Monday, June 17th, 2019
In the largest fintech and payments deal ever – and one of the most talked about – Fidelity National Information Services Inc and Worldpay Inc agreed to merge in March. This merger will form a new payments and financial services powerhouse. Industry experts are saying it is a testament to the changing landscape in the financial services industry.
According to the terms of the agreement, Worldpay shareholders will receive 0.9287 Fidelity National shares and $11 in cash for each share. Here are a few things investors need to know about the merger:
Whopping $43 Billion
Upon the completion of the deal, FIS will own approximately 53 percent of the newly formed company. Worldpay shareholders will hold the remaining 47 percent. The combination of stock and cash values the merger at about $33. However, when Worldpay’s debt is included, the deal’s value inflates to a whopping $43 billion.
New Revenue Opportunities
Immediately following the announcement of the deal, a conference call took place (transcribed by S&P Global Market Intelligence) in which the management teams from the two separate companies shared their take on the merger. Each agreed that the combined entity will be able to take advantage of new revenue opportunities and cost synergies that they would not be possible to separately.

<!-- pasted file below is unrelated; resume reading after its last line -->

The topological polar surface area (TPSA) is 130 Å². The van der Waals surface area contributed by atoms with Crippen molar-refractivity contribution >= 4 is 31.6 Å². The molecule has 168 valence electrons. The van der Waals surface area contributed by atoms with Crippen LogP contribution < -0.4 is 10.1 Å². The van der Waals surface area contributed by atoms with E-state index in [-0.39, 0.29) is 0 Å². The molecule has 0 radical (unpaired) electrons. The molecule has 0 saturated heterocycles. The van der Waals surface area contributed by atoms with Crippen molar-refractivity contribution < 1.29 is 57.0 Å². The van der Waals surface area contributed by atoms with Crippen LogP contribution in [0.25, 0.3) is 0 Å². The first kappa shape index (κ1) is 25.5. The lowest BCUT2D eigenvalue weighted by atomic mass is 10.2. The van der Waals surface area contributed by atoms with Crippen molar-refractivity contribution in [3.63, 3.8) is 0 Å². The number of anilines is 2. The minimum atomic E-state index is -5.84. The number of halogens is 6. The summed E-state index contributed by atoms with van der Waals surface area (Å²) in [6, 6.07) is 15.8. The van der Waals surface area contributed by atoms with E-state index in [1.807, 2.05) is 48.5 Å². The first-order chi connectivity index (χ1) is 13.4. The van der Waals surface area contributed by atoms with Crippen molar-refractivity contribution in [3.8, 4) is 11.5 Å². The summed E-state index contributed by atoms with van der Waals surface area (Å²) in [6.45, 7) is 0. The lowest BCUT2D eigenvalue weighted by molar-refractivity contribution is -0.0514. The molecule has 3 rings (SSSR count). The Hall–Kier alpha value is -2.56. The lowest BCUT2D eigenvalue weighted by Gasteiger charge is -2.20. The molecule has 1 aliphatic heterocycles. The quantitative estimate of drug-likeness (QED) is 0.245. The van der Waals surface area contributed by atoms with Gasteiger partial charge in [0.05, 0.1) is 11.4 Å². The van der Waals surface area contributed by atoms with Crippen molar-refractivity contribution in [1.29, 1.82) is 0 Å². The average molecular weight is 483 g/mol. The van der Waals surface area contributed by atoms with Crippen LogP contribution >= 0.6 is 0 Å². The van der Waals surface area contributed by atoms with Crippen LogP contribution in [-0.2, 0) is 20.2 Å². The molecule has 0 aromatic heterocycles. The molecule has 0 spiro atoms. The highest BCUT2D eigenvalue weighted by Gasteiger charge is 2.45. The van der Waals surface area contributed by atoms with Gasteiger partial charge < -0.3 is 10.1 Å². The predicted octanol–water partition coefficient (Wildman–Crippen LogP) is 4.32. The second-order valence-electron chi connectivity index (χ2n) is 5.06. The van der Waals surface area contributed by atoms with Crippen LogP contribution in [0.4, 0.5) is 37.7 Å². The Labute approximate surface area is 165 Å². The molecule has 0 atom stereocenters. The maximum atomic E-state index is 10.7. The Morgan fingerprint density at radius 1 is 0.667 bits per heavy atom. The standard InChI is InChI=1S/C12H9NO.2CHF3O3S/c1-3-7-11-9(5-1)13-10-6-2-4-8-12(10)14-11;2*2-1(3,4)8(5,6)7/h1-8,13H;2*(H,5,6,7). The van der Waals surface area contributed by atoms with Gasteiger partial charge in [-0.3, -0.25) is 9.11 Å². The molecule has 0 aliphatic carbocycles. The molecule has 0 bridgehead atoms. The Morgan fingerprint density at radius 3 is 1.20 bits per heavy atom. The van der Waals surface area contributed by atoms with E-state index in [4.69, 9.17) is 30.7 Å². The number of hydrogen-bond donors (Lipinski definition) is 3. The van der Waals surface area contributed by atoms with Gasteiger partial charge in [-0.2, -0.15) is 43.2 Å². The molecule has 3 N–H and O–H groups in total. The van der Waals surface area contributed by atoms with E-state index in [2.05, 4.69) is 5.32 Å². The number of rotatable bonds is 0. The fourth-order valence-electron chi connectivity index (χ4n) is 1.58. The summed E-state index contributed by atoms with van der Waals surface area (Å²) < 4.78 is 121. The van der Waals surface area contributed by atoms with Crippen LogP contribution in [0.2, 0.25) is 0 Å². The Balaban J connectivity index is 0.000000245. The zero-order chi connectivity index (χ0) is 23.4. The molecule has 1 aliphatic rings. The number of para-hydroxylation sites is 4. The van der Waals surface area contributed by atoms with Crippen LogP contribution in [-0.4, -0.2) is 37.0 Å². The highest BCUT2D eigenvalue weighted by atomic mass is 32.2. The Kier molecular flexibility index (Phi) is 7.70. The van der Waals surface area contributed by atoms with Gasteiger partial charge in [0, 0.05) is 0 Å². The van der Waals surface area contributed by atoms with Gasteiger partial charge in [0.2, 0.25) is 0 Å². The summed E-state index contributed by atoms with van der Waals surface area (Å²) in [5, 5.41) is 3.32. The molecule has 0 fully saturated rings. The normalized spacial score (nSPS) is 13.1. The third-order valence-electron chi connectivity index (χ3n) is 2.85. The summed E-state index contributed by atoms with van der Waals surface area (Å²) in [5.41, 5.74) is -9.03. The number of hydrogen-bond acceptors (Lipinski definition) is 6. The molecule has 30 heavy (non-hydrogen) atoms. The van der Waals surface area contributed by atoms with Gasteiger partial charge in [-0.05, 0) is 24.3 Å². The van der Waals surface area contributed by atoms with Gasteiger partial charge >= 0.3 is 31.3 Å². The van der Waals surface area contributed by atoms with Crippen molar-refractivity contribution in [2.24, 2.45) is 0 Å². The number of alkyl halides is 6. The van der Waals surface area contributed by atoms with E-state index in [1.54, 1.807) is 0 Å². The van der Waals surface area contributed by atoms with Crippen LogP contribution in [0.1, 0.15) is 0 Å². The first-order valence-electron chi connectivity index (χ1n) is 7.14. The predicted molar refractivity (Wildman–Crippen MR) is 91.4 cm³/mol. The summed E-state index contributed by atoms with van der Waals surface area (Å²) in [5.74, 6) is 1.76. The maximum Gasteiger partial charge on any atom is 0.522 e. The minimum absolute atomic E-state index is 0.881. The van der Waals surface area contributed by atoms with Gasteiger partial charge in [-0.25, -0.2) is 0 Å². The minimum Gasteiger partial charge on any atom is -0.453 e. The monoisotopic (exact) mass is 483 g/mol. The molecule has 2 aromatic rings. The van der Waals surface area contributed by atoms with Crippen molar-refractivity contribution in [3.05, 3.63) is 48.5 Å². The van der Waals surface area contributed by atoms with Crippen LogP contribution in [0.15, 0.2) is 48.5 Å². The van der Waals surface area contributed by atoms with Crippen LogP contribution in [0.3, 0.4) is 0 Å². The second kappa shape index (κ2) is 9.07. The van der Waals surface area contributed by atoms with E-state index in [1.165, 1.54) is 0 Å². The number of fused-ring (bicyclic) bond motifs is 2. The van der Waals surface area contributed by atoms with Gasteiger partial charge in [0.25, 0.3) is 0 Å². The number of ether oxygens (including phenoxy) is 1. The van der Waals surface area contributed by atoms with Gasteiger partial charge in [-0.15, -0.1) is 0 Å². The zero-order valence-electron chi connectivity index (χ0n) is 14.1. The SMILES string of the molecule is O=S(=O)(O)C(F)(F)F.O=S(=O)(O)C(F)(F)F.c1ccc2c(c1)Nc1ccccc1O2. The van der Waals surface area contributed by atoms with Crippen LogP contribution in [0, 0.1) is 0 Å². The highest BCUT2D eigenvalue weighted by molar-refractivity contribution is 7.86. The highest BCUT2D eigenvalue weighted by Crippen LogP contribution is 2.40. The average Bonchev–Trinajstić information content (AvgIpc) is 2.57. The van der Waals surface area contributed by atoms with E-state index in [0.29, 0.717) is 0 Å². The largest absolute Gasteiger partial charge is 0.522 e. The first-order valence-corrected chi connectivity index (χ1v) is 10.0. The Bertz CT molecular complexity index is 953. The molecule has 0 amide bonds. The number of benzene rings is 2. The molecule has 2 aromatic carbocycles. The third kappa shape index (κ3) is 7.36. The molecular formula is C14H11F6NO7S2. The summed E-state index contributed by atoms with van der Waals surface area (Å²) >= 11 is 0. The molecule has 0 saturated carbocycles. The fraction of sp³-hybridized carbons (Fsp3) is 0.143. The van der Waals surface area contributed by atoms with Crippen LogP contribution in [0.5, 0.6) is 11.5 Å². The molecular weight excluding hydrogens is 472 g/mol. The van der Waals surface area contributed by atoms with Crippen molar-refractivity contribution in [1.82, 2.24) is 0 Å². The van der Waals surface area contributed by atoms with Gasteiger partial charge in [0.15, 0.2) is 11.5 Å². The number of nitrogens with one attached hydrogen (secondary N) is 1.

FIS now expects to generate $4.5 billion in free cash flow in three years and realize $500 million in revenue synergies. As far as cost synergies, Fidelity National CFO James Woodall says the company expects to see $400 million in savings.
According to him, these cost synergies will be driven by combining, “issuing and acquiring capabilities from both companies, technology integration as we drive efficiencies in technology and data center costs and corporate costs through functional alignment of the combined company.”
Reactive or Proactive?
It’s worth mentioning that this deal comes just after another major merger between Fiserv Inc and First Data Corp. earlier this year. These two processors are the country’s two largest issuer processors; they process payments for retail banks, which serve consumers. Ultimately, this deal will strengthen and transform processing capabilities on both sides of the transaction for banks and merchants.
The big question is whether the latest deal – between FIS and Worldpay – is reactive or proactive? Those on the inside insist the deal was made purely for strategic purposes, not because of the direction the industry is moving. Even so, FIS CEO Gary Norcross later added that: “[T]here’s a lot of innovation going on. There’s a lot of modernization going on. Our clients need to continue to look to compete in this very aggressive market.”
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